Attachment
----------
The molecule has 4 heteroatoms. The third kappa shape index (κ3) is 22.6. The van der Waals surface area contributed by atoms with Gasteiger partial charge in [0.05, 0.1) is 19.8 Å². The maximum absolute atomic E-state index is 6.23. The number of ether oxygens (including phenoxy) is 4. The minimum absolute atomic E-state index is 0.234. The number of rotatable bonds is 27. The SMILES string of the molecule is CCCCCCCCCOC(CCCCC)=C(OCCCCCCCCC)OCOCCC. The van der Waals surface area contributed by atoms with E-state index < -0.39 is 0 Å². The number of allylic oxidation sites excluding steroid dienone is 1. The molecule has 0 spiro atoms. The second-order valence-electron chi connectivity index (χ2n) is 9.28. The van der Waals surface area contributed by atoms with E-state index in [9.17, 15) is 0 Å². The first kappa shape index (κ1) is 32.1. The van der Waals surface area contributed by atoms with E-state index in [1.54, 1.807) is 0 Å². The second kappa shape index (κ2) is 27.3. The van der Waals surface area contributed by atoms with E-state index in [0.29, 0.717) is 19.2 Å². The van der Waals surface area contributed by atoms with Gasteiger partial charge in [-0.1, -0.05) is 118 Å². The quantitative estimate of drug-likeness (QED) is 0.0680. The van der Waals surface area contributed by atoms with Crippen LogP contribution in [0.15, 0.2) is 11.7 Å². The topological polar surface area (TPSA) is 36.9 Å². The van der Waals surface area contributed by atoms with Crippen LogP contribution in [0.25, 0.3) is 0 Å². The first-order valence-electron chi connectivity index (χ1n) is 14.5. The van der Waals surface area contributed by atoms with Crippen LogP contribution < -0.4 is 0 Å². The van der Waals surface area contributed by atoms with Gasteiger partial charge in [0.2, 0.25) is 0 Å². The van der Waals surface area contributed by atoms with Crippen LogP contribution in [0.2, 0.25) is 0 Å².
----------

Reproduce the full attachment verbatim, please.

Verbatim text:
The molecule has 4 heteroatoms. The third kappa shape index (κ3) is 22.6. The van der Waals surface area contributed by atoms with Gasteiger partial charge in [0.05, 0.1) is 19.8 Å². The maximum absolute atomic E-state index is 6.23. The number of ether oxygens (including phenoxy) is 4. The minimum absolute atomic E-state index is 0.234. The number of rotatable bonds is 27. The SMILES string of the molecule is CCCCCCCCCOC(CCCCC)=C(OCCCCCCCCC)OCOCCC. The van der Waals surface area contributed by atoms with E-state index < -0.39 is 0 Å². The number of allylic oxidation sites excluding steroid dienone is 1. The molecule has 0 spiro atoms. The second-order valence-electron chi connectivity index (χ2n) is 9.28. The van der Waals surface area contributed by atoms with E-state index in [9.17, 15) is 0 Å². The first kappa shape index (κ1) is 32.1. The van der Waals surface area contributed by atoms with E-state index in [1.54, 1.807) is 0 Å². The second kappa shape index (κ2) is 27.3. The van der Waals surface area contributed by atoms with E-state index in [0.29, 0.717) is 19.2 Å². The van der Waals surface area contributed by atoms with Gasteiger partial charge in [-0.1, -0.05) is 118 Å². The quantitative estimate of drug-likeness (QED) is 0.0680. The van der Waals surface area contributed by atoms with Crippen LogP contribution in [0.15, 0.2) is 11.7 Å². The topological polar surface area (TPSA) is 36.9 Å². The van der Waals surface area contributed by atoms with Crippen LogP contribution in [0.25, 0.3) is 0 Å². The first-order valence-electron chi connectivity index (χ1n) is 14.5. The van der Waals surface area contributed by atoms with Crippen LogP contribution < -0.4 is 0 Å². The van der Waals surface area contributed by atoms with Gasteiger partial charge in [0.2, 0.25) is 0 Å². The van der Waals surface area contributed by atoms with Crippen LogP contribution in [0.2, 0.25) is 0 Å².